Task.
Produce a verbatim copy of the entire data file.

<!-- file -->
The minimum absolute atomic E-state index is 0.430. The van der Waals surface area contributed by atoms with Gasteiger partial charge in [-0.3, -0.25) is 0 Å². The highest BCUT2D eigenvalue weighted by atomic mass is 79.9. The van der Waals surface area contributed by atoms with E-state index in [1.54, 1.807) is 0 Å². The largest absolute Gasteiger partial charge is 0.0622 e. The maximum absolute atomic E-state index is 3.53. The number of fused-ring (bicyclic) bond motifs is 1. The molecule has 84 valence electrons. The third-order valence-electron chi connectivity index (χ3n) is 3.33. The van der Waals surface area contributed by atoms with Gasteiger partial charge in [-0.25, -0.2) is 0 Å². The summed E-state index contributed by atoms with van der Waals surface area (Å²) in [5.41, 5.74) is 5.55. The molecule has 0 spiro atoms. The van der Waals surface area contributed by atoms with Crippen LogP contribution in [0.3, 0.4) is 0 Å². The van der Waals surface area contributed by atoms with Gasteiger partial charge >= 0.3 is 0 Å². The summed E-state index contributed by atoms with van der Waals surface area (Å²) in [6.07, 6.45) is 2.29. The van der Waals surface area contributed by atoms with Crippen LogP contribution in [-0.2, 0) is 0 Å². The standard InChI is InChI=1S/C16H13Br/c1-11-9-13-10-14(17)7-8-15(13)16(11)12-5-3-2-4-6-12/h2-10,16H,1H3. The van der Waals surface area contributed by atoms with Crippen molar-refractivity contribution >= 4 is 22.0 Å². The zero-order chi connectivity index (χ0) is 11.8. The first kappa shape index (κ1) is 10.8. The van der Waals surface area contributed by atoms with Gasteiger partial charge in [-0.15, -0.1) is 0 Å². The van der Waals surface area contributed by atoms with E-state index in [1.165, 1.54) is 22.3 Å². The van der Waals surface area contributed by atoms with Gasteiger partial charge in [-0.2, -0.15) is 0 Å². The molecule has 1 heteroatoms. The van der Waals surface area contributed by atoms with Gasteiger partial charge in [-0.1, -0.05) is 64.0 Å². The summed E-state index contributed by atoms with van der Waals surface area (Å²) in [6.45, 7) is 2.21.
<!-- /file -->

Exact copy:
The minimum absolute atomic E-state index is 0.430. The van der Waals surface area contributed by atoms with Gasteiger partial charge in [-0.3, -0.25) is 0 Å². The highest BCUT2D eigenvalue weighted by atomic mass is 79.9. The van der Waals surface area contributed by atoms with E-state index in [1.54, 1.807) is 0 Å². The largest absolute Gasteiger partial charge is 0.0622 e. The maximum absolute atomic E-state index is 3.53. The number of fused-ring (bicyclic) bond motifs is 1. The molecule has 84 valence electrons. The third-order valence-electron chi connectivity index (χ3n) is 3.33. The van der Waals surface area contributed by atoms with Gasteiger partial charge in [-0.25, -0.2) is 0 Å². The summed E-state index contributed by atoms with van der Waals surface area (Å²) in [5.41, 5.74) is 5.55. The molecule has 0 spiro atoms. The van der Waals surface area contributed by atoms with Crippen LogP contribution in [0.3, 0.4) is 0 Å². The van der Waals surface area contributed by atoms with Gasteiger partial charge >= 0.3 is 0 Å². The summed E-state index contributed by atoms with van der Waals surface area (Å²) in [6.07, 6.45) is 2.29. The van der Waals surface area contributed by atoms with Crippen LogP contribution in [-0.2, 0) is 0 Å². The standard InChI is InChI=1S/C16H13Br/c1-11-9-13-10-14(17)7-8-15(13)16(11)12-5-3-2-4-6-12/h2-10,16H,1H3. The van der Waals surface area contributed by atoms with Crippen molar-refractivity contribution >= 4 is 22.0 Å². The zero-order chi connectivity index (χ0) is 11.8. The first kappa shape index (κ1) is 10.8. The van der Waals surface area contributed by atoms with Gasteiger partial charge in [-0.15, -0.1) is 0 Å². The van der Waals surface area contributed by atoms with E-state index in [1.165, 1.54) is 22.3 Å². The van der Waals surface area contributed by atoms with Gasteiger partial charge in [-0.2, -0.15) is 0 Å². The molecule has 1 heteroatoms. The van der Waals surface area contributed by atoms with Gasteiger partial charge in [-0.1, -0.05) is 64.0 Å². The summed E-state index contributed by atoms with van der Waals surface area (Å²) in [6.45, 7) is 2.21.